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The conquest of Idlib will allow Syrian leader Bashar Assad to regain full control of the country and the Teheran summit meeting between Turkish President Tayyip Erdogan, Russian President Vladimir Putin and Iranian President Hassan Rouhani is where the future of Syria is now being discussed.

A US envoy says Washington has "lots of evidence" that Syrian government forces are preparing to use chemical weapons against rebel-held Idlib province.

Turkey has 12 observation posts in Idlib in keeping with the provisions of the Astana process.

Syrian President Bashar al-Assad has massed his army and allied forces on the front lines in the northwest, and Russian planes have joined his bombardment of rebels there, in a prelude to a widely expected assault despite objections from Turkey.

While Russia has condemned Idlib as a "nest of terrorists" that needs to be cleansed and brought back under central government control, Turkey has been calling for "terrorists" - a reference mainly to the Al Qaeda-linked Harakat Tahrir ash-Shams (HTS) - to be separated from civilians, in order to avoid an all-out onslaught. "The signal for the beginning of the practical phase of the terrorists" provocation in the province of Idlib will be a special team from some "foreign friends of the Syrian revolution", Sputnik quoted Konashenkov as saying.

While Iran advocated a strong-arm approach, Turkey objected to such an idea as it feared that a large-scale military operation could provoke a mass exodus of refugees to the neighboring Turkish regions. "An attack on Idlib will result in disaster, massacre, tragedy", he warned.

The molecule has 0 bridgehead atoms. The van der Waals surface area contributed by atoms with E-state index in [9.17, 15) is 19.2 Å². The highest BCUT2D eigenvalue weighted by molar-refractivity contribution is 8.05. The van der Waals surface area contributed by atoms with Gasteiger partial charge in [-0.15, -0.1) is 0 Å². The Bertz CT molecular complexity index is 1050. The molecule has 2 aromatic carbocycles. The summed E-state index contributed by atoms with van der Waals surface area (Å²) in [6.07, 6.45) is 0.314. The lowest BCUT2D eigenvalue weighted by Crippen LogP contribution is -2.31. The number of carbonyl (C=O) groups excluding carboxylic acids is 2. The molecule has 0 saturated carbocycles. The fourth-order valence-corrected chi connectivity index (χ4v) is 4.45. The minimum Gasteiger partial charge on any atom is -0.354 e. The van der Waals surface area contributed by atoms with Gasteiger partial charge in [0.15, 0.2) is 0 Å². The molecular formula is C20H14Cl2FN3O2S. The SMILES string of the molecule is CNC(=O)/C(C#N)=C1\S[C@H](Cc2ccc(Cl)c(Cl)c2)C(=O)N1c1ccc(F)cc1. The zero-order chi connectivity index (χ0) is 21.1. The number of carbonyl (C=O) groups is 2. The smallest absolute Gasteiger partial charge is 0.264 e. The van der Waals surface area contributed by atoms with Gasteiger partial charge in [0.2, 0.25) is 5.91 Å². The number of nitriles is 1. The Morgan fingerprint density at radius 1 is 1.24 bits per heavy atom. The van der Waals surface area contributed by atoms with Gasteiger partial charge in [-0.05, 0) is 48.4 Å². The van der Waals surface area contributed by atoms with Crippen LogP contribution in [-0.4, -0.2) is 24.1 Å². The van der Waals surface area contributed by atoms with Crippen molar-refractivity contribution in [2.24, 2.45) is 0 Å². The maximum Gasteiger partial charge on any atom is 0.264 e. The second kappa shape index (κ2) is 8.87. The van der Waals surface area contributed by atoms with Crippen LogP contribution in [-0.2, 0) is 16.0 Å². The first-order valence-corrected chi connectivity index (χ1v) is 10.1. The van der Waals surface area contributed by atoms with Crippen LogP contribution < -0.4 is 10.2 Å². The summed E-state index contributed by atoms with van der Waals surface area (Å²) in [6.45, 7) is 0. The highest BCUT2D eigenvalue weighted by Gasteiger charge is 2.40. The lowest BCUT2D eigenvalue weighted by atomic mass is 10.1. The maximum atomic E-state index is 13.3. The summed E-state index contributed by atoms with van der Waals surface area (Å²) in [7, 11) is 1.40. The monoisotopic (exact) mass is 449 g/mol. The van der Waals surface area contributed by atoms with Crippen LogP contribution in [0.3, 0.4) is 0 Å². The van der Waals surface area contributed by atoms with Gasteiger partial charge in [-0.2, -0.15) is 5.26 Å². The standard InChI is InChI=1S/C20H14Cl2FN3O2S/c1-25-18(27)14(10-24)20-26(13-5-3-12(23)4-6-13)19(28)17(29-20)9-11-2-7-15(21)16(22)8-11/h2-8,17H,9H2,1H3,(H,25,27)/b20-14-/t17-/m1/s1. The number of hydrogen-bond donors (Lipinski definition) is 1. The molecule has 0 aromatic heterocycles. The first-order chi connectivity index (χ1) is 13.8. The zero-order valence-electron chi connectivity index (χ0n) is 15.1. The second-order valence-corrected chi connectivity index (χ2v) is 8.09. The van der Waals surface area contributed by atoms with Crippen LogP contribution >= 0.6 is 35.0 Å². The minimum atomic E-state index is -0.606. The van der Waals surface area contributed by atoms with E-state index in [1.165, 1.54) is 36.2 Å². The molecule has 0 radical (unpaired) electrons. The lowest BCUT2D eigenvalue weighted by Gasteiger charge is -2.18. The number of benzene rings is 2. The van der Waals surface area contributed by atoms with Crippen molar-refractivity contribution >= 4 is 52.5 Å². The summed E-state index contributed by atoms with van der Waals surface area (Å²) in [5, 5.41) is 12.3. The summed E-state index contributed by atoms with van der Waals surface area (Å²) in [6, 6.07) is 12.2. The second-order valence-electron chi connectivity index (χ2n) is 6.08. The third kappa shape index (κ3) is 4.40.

Erdogan also sought to use Persian literature to drive home his point in Tehran, quoting the poet Saadi: "If you've no sympathy for human pain, the name of a human you can not retain". Yesterday, the leaders of Russia Syria and Turkey failed to come up with a plan to end the fighting immediately. But above all, the summit highlighted the stark differences among these allies of convenience, with Putin and Rouhani opposing Erdogan's call for a cease-fire. "The least the summit can do is to prevent this military war", he said. Mr Putin said: "The fact is that there are no representatives of the armed opposition here around this table". The US military revealed nearly no details of its plan as the statement said only that it would involve "using the US capabilities to spot the terrorists - even in an urban environment - and take them out with a minimum of civilian casualties". Iran's President Hassan Rouhani could be seen smiling beatifically as Erdogan responded, "We would be making a call on Jabhat al-Nusra, on HTS to lay down their arms".

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Turkey, Iran and Russian Federation on Friday called for a political solution to the crisis in Syria in a joint statement issued at the end of a trilateral summit in the Iranian capital Tehran.

But Russia's Vladimir Putin said on Friday a ceasefire would be pointless as it would not involve Islamist militant groups it deems terrorists.

In the last couple of weeks, Ankara has been reinforcing its military presence in Idlib, reportedly including deployment of anti-aircraft missiles.

Afrin is the mainly Kurdish enclave Turkish troops invaded with Russia's blessings and rebel boots in March. "We need to find a rational solution in Idlib that will address everyone's concerns".

Russian and Iranian support has been key to the regime's successes.

Like Turkey, the United States is formally opposed to a regime assault on Idlib and Kurdish participation in it. The Syrian government has been repeatedly accused of using chemical weapons in the long conflict. The US will chair a UN Security Council meeting on Friday about the possible offensive. This suggests Turkey is increasingly isolated as it weighs its next move in Syria.

"I think the last chapter of the Idlib story has not been written". The Russian diplomat added that "the meeting had nothing to do with practical activities aimed at resolving the Syria issue".